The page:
House Members Call Foul Over Members With Back Taxes Due Pushing Ethics Reform

Majority Whip Ed Lindsey notes the following of his peers with respect to their unpaid taxes:

On Sunday, the Atlanta Journal Constitution published a detailed list of House and Senate legislative candidates who have serious outstanding federal, state, and local tax liens assessed against them. The size of the list and the amount of money owed is disturbing. I am sympathetic — particularly in these times — of folks who are in financial dfficulty. However, I have always believed that before you go into politics you make sure your Faith, Family, and Finances are in order because all three will be tested and possibly strained in the political meat grinder of our system of government. It is just the way it is.

House Ethics Chairman Joe Wilkinson takes the message and puts a finer point on it:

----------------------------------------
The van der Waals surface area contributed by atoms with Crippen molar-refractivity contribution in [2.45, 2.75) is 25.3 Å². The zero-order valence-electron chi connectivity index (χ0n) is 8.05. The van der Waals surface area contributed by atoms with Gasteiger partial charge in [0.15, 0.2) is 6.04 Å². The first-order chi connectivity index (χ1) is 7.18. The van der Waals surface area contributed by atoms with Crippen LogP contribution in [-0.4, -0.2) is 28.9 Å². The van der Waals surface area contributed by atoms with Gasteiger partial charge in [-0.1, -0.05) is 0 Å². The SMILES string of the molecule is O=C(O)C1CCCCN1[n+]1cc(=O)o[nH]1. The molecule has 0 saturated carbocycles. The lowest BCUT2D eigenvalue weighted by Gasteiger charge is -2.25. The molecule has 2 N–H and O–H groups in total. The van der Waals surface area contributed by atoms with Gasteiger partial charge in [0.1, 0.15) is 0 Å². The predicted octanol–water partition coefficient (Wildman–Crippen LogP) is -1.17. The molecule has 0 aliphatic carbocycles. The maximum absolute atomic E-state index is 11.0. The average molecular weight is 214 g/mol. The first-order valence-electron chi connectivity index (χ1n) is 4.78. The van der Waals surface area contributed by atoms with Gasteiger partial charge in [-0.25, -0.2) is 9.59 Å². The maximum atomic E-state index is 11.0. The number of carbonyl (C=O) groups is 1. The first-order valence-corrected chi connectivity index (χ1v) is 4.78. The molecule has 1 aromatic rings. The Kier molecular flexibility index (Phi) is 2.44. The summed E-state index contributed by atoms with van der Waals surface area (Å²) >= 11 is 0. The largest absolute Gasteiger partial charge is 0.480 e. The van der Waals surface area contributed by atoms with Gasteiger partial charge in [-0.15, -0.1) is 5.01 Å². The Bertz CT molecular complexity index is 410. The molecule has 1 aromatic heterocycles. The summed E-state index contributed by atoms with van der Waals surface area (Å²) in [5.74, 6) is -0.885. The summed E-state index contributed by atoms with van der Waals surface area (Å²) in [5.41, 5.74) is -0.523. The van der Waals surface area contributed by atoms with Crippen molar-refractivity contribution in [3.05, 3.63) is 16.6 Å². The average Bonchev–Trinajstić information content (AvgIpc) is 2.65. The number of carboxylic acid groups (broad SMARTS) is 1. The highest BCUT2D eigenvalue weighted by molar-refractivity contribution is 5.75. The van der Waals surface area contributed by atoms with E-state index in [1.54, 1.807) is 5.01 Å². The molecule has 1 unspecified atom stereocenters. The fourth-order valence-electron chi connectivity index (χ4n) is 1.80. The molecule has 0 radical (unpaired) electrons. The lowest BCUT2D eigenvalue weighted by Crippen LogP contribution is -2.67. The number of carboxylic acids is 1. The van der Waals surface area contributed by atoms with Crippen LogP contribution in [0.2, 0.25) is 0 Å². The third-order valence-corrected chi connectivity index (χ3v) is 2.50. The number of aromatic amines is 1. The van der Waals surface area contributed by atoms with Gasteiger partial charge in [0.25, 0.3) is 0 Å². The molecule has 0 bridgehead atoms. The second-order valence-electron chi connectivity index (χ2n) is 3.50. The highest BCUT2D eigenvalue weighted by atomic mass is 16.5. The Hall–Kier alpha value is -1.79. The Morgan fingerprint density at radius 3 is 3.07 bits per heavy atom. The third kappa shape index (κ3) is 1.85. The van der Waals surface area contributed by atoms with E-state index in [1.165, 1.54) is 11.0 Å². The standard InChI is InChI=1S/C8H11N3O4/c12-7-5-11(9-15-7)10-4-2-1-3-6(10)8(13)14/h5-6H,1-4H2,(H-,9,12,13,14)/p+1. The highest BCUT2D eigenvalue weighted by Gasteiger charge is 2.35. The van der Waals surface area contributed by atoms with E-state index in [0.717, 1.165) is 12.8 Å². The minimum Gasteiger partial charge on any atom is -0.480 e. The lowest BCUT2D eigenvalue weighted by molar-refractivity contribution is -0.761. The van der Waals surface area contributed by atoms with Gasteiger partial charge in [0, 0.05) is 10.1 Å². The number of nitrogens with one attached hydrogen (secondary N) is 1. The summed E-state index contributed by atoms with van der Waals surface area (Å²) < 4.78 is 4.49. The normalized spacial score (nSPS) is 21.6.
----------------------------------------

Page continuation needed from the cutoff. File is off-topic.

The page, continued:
It is disappointing, ironic and hypocritical that 49 candidates for the Georgia House of Representatives who signed a petition to impose a $100 lobbyist gift cap on lawmakers are themselves in violation of ethics and campaign finance laws. These candidates have failed to file, or filed late, their required Declaration of Intent (due when they first qualified to run), their Personal Financial Disclosure (due 15 days after qualifying to run), and their Campaign Contribution Disclosure Report (which was due July 9),” says state Rep. Joe Wilkinson, R- Sandy Springs. “All either have already been fined or expect to be fined shortly as required by Georgia law.”

“These are major violations by both Democrats and Republicans. These candidates should pay their fines and file the required reports immediately if they truly believe in full, open and immediate transparency,” the chairman of the Georgia House of Representatives Ethics Committee says. “On the one hand they seek to promote so-called ‘ethics’ by endorsing a meaningless ‘gift ban’ yet on the other hand are behaving unethically by flouting current laws.”